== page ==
A new class action lawsuit against 3D imaging company Matterport claims the company fraudulently misrepresented a leads program, resulting in scores of would-be small business owners collectively losing millions of dollars.
Illinois resident John Stemmelin and his attorneys filed the lawsuit last week. The case revolves around the Matterport Service Partners (MSP) program, which is designed to connect people who need 3D scans of their property with professionals who can provide those scans because they have high-end Matterport cameras. For the professionals with the cameras, the program is meant to be a source of leads that helps them generate business.
However, Stemmelin’s lawsuit argues that Matterport engaged in “fraudulent, unfair, and unlawful business practices.” Court documents — which Stemmelin’s attorneys provided to Inman — specifically allege that Matterport misrepresented the market for and profitability of 3D scanning services, as well as the ease of learning how to do the scans, among other things.
Stemmelin claims to have lost $22,000 unsuccessfully trying to build a 3D scanning business. But the court documents also state that there are likely more than 1,000 people in a similar situation and that “the aggregated amount in controversy exceeds $5,000,000.”
In Stemmelin’s case, he first started exploring 3D scanning after seeing a Matterport ad for a “business opportunity” in January 2017, according to the court documents. Based on Matterport’s alleged promise of “pre-qualified local leads seeking 3D scanning services,” Stemmelin bought two Matterport cameras over the ensuing months and signed up for the MSP program. The cameras were collectively worth about $8,000, the documents state.
Stemmelin also reportedly paid a monthly service fee for data processing and storage. The fee started out at $49 per month and later increased to $99 per month, the documents state.
However, the suit claims that Matterport made it impossible for Stemmelin to ever turn a profit.
“Because Matterport saturated Stemmelin’s local area with other purchasers to whom Matterport also promised filtered leads, Stemmelin has not been able to profit from selling 3D models generated by the equipment and services that were promised as a ‘lucrative’ business opportunity or recoup his investment,” the suit states.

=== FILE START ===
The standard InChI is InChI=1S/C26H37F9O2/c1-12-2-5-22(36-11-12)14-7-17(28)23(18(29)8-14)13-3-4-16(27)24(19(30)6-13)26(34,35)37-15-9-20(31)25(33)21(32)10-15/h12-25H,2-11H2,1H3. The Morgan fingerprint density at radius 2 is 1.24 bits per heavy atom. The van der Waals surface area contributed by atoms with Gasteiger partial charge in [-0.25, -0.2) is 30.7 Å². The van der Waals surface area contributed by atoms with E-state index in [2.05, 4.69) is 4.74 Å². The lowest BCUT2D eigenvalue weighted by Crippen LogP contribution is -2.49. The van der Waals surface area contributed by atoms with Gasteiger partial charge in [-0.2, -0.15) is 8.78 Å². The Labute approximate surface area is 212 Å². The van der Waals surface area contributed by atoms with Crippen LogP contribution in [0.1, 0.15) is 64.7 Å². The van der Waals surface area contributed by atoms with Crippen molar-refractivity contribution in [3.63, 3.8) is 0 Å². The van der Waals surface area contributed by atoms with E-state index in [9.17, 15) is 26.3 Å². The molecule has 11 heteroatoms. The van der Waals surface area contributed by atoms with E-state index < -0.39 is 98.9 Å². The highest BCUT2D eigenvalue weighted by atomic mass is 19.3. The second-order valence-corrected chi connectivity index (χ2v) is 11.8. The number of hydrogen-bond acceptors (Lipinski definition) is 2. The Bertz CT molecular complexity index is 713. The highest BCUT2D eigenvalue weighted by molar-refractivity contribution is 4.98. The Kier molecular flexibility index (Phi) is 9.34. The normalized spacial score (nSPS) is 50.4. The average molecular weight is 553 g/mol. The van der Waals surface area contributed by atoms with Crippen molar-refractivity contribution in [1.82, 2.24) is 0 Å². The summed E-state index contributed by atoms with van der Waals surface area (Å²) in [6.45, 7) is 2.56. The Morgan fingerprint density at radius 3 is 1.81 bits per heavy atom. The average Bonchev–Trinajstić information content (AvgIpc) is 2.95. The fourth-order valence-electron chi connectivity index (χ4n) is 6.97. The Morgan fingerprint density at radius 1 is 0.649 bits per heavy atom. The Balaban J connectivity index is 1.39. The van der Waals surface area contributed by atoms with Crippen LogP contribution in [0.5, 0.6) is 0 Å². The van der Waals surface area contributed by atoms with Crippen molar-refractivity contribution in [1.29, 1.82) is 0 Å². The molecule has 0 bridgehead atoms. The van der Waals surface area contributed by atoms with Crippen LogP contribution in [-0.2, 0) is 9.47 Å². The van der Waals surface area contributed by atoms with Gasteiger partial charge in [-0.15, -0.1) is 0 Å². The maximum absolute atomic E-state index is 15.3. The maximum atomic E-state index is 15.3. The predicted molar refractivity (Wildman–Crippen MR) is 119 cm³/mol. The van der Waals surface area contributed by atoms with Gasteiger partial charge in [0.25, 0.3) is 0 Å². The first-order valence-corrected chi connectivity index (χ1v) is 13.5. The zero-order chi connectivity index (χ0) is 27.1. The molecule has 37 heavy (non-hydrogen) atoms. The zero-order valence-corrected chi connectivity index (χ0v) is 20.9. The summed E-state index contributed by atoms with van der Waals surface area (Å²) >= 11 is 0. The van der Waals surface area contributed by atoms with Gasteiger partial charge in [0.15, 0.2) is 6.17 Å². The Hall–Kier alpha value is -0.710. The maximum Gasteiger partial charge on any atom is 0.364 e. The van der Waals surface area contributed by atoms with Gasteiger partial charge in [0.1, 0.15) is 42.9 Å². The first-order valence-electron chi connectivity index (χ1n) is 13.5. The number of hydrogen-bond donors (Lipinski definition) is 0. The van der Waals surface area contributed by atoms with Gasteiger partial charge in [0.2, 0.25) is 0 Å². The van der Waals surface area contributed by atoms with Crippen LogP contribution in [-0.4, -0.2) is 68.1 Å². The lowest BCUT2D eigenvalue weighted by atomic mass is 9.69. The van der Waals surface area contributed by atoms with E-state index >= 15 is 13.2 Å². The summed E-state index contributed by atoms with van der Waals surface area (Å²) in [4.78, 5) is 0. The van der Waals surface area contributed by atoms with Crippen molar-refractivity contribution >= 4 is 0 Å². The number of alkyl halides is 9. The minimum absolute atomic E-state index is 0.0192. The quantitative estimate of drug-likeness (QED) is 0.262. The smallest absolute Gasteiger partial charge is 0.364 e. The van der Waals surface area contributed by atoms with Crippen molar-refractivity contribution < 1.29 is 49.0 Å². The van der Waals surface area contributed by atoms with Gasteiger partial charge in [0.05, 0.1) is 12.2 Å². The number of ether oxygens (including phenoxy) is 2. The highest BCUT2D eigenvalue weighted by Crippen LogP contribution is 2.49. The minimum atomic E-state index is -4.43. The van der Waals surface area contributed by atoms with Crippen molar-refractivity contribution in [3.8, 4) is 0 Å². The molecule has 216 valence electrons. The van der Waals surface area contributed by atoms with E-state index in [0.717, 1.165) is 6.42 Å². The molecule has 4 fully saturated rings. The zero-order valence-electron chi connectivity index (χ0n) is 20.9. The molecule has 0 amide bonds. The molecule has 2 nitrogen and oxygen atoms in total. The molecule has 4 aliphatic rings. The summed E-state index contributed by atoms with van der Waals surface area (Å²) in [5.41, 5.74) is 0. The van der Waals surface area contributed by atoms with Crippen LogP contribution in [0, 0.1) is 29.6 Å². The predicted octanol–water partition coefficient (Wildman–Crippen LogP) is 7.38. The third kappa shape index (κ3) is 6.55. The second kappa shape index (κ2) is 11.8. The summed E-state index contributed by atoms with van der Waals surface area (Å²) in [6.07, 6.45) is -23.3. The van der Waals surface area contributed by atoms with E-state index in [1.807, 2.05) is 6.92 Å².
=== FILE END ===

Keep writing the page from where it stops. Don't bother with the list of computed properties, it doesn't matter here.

The suit ultimately argues that Matterport carried out “deceptive, misleading, and false advertising.” And it further states that Stemmelin and others “have received little or no leads, cannot profit from their equipment, and continue to pay monthly fees to access their scanned images and avoid losing access to images they created.”
Stemmelin and his attorneys additionally believe Matterport failed to follow laws related to registering and disclosing information about the services it offers.
A spokesperson for Matterport did not immediately respond to Inman’s request for comment on the case.
However, in the years since Stemmelin first allegedly began working on 3D scans, Matterport has grown both its offerings and its influence over the industry. Beginning last year, for example, the company began offering free and low cost options. Moreover, Matterport also started supporting imagery produced from consumer-grade cameras costing about $400 — meaning users no longer need the expensive high-end equipment the company was initially known for.
More recently, Matterport began supporting imagery captured with a smartphone.
At the same time, rival GeoCV wound down operations, making Matterport’s dominance over the sector even more complete (though other companies such as Zillow have also started offering 3D tour products).
As far as the new lawsuit goes, the court documents don’t put a dollar amount on the damages Stemmelin is seeking. However, it does ask for damages, and that Matterport be stopped from continuing to “offer seller assisted marketing plans.”